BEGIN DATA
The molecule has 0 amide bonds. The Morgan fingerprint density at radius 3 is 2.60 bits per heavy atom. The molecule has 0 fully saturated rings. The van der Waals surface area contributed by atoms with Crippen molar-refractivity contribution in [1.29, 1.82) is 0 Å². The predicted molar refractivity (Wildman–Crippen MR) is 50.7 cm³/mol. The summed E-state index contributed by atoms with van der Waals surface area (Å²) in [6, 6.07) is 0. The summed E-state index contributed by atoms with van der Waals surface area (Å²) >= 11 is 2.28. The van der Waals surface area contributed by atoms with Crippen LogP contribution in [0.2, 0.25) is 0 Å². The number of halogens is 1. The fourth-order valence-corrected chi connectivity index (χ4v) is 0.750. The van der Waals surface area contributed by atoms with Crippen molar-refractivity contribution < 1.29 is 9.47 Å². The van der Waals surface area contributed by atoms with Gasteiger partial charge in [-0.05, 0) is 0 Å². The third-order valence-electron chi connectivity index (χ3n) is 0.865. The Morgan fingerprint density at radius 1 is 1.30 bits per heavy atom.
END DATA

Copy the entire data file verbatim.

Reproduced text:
The molecule has 0 amide bonds. The Morgan fingerprint density at radius 3 is 2.60 bits per heavy atom. The molecule has 0 fully saturated rings. The van der Waals surface area contributed by atoms with Crippen molar-refractivity contribution in [1.29, 1.82) is 0 Å². The predicted molar refractivity (Wildman–Crippen MR) is 50.7 cm³/mol. The summed E-state index contributed by atoms with van der Waals surface area (Å²) in [6, 6.07) is 0. The summed E-state index contributed by atoms with van der Waals surface area (Å²) >= 11 is 2.28. The van der Waals surface area contributed by atoms with Crippen LogP contribution in [0.2, 0.25) is 0 Å². The number of halogens is 1. The fourth-order valence-corrected chi connectivity index (χ4v) is 0.750. The van der Waals surface area contributed by atoms with Crippen molar-refractivity contribution < 1.29 is 9.47 Å². The van der Waals surface area contributed by atoms with Gasteiger partial charge in [-0.05, 0) is 0 Å². The third-order valence-electron chi connectivity index (χ3n) is 0.865. The Morgan fingerprint density at radius 1 is 1.30 bits per heavy atom.